Author + information
- Received March 17, 2013
- Revision received April 26, 2013
- Accepted May 9, 2013
- Published online January 1, 2014.
- Jurgen M.R. Ligthart, RT,
- Roberto Diletti, MD∗ ( )(, )
- Karen Witberg, RN and
- Carl Schultz, MD, PhD
- ↵∗Reprint requests and correspondence:
Dr. Roberto Diletti, Interventional Cardiology Department, Ee218, Thoraxcenter, Erasmus Medical Center, Gravendijkwal 230, 3015CE, Rotterdam, the Netherlands.
A 74-year-old man presented with stable angina and a positive stress test 5 months after a percutaneous coronary intervention (PCI). The index PCI involved stenting of the proximal left anterior descending coronary artery (LAD) across a diagonal branch (D1) followed by stenting of the diagonal, resulting in strut protrusion into the LAD, with the T-stenting and small protrusion technique (strut protrusion into the main branch) without further main-branch balloon or kissing balloon, but with a good angiographic result.
Repeat angiography showed no coronary stenoses (Fig. 1A). At pressure wire pullback, a significant drop in the fractional flow reserve (0.75) occurred at the level of the LAD bifurcation (Fig. 1E). Optical coherence tomography (OCT) showed the abnormal presence of stent struts in the LAD lumen (Fig. 1B, asterisk). To further clarify the morphology of the 2 stents and the strut distribution at the bifurcation site, a 3-dimensional (3D) OCT reconstruction was performed (1). The 3D OCT showed the side-branch stent protruding into the LAD (Fig. 1C, asterisk) and distortion of the LAD stent just distal to the bifurcation, resulting in a reduced minimal luminal area of 3.6 mm2 (normal >4.0 mm2) (Fig. 1D, double asterisks).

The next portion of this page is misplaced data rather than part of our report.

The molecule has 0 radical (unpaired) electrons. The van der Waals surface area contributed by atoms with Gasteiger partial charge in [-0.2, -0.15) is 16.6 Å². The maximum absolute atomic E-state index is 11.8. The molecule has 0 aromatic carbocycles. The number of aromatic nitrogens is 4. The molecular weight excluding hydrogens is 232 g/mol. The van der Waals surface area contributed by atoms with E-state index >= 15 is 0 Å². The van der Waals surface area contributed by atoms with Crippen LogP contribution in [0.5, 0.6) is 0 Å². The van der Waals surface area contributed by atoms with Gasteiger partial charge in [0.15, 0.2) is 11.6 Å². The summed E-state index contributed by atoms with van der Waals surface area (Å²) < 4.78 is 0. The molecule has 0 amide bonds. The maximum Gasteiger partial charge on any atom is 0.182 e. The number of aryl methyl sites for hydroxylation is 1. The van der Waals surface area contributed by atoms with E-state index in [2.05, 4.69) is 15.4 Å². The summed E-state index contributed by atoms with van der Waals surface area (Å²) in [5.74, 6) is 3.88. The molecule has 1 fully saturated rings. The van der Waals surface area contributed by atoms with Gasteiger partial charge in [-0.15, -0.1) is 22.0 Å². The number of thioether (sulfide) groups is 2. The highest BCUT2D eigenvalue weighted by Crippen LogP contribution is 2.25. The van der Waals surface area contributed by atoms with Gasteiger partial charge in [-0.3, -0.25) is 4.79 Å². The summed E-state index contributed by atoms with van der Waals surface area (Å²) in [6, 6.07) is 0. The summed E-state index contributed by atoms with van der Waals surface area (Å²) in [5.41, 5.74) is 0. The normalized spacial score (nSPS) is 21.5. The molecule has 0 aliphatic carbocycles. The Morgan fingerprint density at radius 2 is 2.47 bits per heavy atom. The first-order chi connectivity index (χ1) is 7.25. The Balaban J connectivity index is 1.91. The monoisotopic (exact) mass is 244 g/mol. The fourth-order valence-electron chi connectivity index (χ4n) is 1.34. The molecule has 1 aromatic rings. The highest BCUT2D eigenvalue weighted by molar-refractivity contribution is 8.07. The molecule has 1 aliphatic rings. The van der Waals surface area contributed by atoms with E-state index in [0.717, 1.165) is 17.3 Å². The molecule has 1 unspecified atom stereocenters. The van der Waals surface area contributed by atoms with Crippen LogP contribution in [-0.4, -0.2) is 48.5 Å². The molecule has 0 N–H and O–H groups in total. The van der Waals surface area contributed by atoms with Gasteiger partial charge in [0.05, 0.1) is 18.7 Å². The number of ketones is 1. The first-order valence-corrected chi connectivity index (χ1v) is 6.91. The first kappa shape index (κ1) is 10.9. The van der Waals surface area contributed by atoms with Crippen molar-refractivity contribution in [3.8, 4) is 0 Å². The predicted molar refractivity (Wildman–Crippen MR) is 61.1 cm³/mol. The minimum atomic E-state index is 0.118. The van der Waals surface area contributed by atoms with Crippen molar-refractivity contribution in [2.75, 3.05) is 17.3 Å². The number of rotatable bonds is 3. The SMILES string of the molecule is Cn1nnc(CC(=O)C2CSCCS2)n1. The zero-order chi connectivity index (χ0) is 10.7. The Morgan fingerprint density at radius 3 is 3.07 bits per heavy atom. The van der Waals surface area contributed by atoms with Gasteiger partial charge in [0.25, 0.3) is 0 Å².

Sequential balloon dilations followed by simultaneous kissing balloons in both branches normalized the fractional flow reserve (0.91) (Fig. 1e). The 3D OCT showed an improved geometry with fewer protruding struts (Fig. 1c, single arrow) and resolution of stent deformation distal to the side branch (Fig. 1d, double arrow).
Stent strut protrusion and distortion of the main branch stent are recognized risks following a stent or balloon inflation of the side branch. The angiographic appearance may be deceptively reassuring, and kissing balloons should be recommended as a final step. The 3D OCT facilitates understanding of the anatomy/stent geometry, and informs on the subsequent optimization of the bifurcation treatment strategy.
The authors have reported that they have no relationships relevant to the contents of this paper to disclose. The first 2 authors contributed equally to this work.
- Received March 17, 2013.
- Revision received April 26, 2013.
- Accepted May 9, 2013.
- American College of Cardiology Foundation